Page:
Saturday, March 5, 2011

Beyond the Red Barn

On Monday afternoons, for as long as I've been doing triathlon, a group of cyclists meet in Vancouver, WA for something called "Beaches".  It's a ride that starts in the parking lot of Beaches Restaurant (great happy hour and awesome bartenders Michaels and Terry), and heads out towards Vancouver Lake along the deserted flat country roads.  It's a fast and furious ride in a paceline, sometimes hitting 30+ mph.  I never could hang on for the entire ride, but I often made it to at least the turnaround at the red barn.
Yes, I know it's not red.  But the rusted roof is red-ish.  And that's just what it's called.  The Red Barn.

I don't join the Beaches crew anymore, but I do still ride the route when I want a set number of miles and don't want to think about directions or traffic or anything other than getting in the aerobars and zoning out.  And when I ride Beaches by myself, I still turn around at the red barn.  I had no idea until today what was beyond the barn, so I kept on riding, thinking I was on some big adventure.  About a minute later the road dead ended at Ridgefield Wildlife Refuge.  In a gravel parking lot filled with illegally dumped trash, big trucks with 15" lifts, and a weird mix of 80 year old couples, skateboarding teenagers, and camo-covered old dudes.  I'll be turning around at the red barn from now on.

I woke up this morning mentally prepared for a 2.5 hour ride on the trainer.  It was rainy and windy and stormy outside.  Not good bike riding weather.  I had resigned to watching reality tv reruns on Netflix and developing saddle sores from sitting in the same position for that long.  But I had to go into work and postpone training until later in the day.  This turned out to be a wonderful blessing (as working on a Saturday morning rarely does).  By the time I got home, the wind had died down and the sun was beginning to peak out from the dark clouds.  And it just smelled different outside.  Like spring was peering around the corner and secretly trying to warm things up.  For the first time since last fall, I ventured outside without a beanie or heavy jacket.  Or even pants.  Look, SHORTS!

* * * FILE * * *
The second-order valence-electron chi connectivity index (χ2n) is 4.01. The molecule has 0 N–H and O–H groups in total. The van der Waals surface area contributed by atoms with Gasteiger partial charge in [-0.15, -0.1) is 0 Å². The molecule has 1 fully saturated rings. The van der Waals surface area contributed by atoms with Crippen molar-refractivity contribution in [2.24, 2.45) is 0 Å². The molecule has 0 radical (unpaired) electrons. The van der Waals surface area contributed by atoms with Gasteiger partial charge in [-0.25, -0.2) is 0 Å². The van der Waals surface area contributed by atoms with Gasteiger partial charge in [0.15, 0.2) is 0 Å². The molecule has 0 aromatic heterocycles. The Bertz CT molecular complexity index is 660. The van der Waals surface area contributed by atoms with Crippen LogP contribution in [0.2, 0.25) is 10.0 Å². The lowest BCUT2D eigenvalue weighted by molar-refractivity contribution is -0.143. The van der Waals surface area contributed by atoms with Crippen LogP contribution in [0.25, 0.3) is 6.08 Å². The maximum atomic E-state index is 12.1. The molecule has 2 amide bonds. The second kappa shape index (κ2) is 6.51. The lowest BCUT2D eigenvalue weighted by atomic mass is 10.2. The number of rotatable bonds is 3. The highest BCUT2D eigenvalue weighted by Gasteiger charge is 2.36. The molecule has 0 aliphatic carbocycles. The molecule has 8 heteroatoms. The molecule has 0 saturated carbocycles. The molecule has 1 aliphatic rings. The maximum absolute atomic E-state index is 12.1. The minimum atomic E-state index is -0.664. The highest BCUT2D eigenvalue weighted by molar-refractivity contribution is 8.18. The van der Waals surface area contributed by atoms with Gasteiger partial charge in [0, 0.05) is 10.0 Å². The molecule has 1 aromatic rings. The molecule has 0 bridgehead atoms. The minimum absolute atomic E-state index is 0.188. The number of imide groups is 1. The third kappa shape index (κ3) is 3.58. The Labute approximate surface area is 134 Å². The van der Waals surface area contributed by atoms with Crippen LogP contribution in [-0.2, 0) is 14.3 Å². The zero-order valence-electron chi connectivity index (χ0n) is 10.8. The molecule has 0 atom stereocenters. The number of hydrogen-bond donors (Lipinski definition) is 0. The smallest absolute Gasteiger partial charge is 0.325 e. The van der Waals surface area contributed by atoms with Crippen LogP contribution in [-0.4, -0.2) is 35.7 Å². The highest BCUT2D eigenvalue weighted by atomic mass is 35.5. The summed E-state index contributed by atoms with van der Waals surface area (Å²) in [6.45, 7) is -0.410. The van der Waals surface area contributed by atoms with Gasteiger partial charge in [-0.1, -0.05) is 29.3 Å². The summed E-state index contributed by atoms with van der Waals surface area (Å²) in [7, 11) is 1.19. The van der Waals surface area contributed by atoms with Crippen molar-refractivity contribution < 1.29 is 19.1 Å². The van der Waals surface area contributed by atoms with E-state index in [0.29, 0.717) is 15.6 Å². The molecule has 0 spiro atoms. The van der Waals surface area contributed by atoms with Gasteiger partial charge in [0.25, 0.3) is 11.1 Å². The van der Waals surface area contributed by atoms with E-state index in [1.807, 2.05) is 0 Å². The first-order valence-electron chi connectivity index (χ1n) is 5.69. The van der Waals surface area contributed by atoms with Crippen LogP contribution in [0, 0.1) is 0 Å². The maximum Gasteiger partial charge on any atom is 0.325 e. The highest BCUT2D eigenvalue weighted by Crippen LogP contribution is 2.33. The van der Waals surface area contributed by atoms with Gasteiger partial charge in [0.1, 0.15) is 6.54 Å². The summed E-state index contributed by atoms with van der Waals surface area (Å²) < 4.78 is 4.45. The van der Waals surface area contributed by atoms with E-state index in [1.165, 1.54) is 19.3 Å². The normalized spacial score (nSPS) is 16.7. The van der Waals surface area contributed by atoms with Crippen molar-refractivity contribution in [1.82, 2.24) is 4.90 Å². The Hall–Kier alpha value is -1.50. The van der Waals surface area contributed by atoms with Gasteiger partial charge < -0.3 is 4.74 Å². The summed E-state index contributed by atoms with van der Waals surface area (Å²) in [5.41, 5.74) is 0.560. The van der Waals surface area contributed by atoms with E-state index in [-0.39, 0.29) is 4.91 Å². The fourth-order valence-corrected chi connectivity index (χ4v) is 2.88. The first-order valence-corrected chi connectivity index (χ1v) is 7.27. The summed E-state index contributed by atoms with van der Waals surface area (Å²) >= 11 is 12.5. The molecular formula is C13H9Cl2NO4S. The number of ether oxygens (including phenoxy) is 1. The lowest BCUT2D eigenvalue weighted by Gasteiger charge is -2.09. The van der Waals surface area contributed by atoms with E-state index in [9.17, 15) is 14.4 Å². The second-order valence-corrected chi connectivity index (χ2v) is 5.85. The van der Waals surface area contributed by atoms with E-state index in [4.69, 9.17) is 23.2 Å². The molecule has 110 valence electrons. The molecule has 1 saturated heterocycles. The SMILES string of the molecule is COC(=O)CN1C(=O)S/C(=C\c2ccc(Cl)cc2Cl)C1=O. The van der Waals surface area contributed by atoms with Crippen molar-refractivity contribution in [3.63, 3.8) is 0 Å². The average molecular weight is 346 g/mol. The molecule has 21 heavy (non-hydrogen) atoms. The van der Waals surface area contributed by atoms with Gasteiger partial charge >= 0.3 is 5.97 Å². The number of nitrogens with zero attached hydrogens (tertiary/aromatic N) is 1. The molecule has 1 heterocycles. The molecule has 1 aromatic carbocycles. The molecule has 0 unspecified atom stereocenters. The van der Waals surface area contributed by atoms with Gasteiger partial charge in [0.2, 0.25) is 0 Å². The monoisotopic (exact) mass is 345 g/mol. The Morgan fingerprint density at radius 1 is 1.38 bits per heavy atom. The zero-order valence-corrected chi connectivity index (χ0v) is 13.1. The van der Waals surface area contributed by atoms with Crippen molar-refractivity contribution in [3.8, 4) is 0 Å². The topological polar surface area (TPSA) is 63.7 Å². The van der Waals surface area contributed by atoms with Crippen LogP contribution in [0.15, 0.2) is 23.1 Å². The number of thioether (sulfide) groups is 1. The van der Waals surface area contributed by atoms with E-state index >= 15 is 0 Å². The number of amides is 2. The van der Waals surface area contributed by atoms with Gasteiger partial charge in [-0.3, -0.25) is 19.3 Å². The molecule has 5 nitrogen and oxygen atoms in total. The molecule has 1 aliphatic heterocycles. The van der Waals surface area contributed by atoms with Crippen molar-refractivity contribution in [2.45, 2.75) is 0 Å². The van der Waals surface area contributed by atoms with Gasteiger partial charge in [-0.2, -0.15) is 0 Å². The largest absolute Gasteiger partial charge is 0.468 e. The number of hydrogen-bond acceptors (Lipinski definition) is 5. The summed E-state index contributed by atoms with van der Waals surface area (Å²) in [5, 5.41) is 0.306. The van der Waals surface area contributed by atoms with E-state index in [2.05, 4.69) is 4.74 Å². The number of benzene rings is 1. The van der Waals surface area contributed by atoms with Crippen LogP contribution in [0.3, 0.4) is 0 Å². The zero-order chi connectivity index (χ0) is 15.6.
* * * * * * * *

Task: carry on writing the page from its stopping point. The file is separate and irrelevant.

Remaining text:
And SUN! (Yes, I know I need to remove the race sticker residue from the helmet.  But I've been bu-sy and haven't had much time for making myself look even cooler.)
To end this fairly long story about a fairly short ride, I'll just say that it was MAH-velous to feel the road under my wheels and get some real mileage in.  I wrapped it up with some short climbing in northern Vancouver and then a nice cool down in my neighborhood.  Almost 40 miles at just under a 15mph pace.  I'm a lot slower than I should be at this point in the training, but I'll get there.  Especially if we keep having Saturdays like this.  Hooray!

P.S.  This is for Macey.  MOOOOOOOOOOooooooooooo!!!!